History of EDI



History of EDI

Although the business computer enabled companies to store and process data electronically, companies needed an expedient method to communicate the data. This method was realized by the widespread use of computer telecommunications. Using telecommunications, companies could transmit data electronically over telephone lines, and have the data input directly into a trading partner's business application. These electronic interchanges improved response time, reduced paperwork, and eliminated the potential for transcription errors.  Computer telecommunications, however, only solved part of the problem.

Early electronic interchanges were based on proprietary formats agreed between two trading partners. Due to differing document formats, it was difficult for a company to exchange data electronically with many trading partners. What was needed was a standard format for the data being exchanged.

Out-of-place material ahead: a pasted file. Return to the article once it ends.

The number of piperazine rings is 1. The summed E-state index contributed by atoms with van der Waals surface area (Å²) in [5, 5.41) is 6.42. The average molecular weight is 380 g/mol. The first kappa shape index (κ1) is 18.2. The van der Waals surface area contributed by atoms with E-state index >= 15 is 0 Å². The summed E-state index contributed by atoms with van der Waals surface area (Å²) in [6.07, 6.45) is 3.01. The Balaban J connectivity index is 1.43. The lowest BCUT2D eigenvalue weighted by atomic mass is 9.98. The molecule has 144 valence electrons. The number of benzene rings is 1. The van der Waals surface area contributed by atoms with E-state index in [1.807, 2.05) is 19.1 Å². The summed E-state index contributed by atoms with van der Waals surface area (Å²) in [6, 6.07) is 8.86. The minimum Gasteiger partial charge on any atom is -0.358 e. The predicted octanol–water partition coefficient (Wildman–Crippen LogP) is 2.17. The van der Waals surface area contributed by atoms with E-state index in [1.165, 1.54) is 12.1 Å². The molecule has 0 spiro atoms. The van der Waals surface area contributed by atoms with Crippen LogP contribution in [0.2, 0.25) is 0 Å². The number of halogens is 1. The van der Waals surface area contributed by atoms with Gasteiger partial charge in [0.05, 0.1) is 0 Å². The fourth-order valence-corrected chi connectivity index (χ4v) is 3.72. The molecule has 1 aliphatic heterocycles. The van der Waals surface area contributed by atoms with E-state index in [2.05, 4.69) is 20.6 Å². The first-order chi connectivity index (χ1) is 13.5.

In the 1960's a cooperative effort between industry groups produced a first attempt at these common data formats. The formats, however, were only for purchasing, transportation, and finance data, and were used primarily for intra-industry transactions. It was not until the late 1970's that work began for national Electronic Data Interchange (EDI) standards. Both users and vendors input their requirements to create a set of standard data formats that:

  • were hardware independent;
  • were unambiguous, such that they could be used by all trading partners;
  • reduced the labor-intensive tasks of exchanging data (e.g., data re-entry); and
  • allowed the sender of the data to control the exchange, including knowing if and when the recipient received the transaction.

Although today there are many syntaxes for EDI, only two are widely recognized: ANSI X12 and the Electronic Data Interchange For Administration, Commerce, and Transport (UN EDIFACT).

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